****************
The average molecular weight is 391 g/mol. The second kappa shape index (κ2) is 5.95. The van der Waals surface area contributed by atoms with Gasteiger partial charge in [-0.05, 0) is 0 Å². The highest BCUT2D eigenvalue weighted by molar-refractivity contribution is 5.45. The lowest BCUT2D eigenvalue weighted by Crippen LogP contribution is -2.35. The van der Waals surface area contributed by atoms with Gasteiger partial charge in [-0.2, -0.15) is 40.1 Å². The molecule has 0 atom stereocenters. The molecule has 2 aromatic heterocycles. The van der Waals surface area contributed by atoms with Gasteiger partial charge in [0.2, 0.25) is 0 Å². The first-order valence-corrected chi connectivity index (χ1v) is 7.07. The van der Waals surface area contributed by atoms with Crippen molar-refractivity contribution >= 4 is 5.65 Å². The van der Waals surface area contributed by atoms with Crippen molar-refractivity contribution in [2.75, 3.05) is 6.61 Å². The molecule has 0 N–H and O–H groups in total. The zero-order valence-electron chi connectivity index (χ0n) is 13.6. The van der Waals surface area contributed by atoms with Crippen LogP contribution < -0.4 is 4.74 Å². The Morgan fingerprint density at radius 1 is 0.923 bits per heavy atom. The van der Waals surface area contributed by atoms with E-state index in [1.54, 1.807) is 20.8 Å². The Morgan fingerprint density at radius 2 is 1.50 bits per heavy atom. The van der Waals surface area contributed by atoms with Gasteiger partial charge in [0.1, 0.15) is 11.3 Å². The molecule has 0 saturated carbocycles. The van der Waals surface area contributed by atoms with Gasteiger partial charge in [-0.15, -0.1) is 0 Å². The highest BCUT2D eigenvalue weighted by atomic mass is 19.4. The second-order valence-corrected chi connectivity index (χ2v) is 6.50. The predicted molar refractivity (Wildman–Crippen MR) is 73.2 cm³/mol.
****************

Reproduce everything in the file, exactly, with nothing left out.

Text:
The average molecular weight is 391 g/mol. The second kappa shape index (κ2) is 5.95. The van der Waals surface area contributed by atoms with Gasteiger partial charge in [-0.05, 0) is 0 Å². The highest BCUT2D eigenvalue weighted by molar-refractivity contribution is 5.45. The lowest BCUT2D eigenvalue weighted by Crippen LogP contribution is -2.35. The van der Waals surface area contributed by atoms with Gasteiger partial charge in [-0.2, -0.15) is 40.1 Å². The molecule has 0 atom stereocenters. The molecule has 2 aromatic heterocycles. The van der Waals surface area contributed by atoms with Gasteiger partial charge in [0.2, 0.25) is 0 Å². The first-order valence-corrected chi connectivity index (χ1v) is 7.07. The van der Waals surface area contributed by atoms with Crippen molar-refractivity contribution >= 4 is 5.65 Å². The van der Waals surface area contributed by atoms with Crippen molar-refractivity contribution in [2.75, 3.05) is 6.61 Å². The molecule has 0 N–H and O–H groups in total. The zero-order valence-electron chi connectivity index (χ0n) is 13.6. The van der Waals surface area contributed by atoms with Crippen LogP contribution < -0.4 is 4.74 Å². The Morgan fingerprint density at radius 1 is 0.923 bits per heavy atom. The van der Waals surface area contributed by atoms with E-state index in [1.54, 1.807) is 20.8 Å². The Morgan fingerprint density at radius 2 is 1.50 bits per heavy atom. The van der Waals surface area contributed by atoms with Gasteiger partial charge in [0.1, 0.15) is 11.3 Å². The molecule has 0 saturated carbocycles. The van der Waals surface area contributed by atoms with Gasteiger partial charge in [-0.15, -0.1) is 0 Å². The highest BCUT2D eigenvalue weighted by atomic mass is 19.4. The second-order valence-corrected chi connectivity index (χ2v) is 6.50. The predicted molar refractivity (Wildman–Crippen MR) is 73.2 cm³/mol.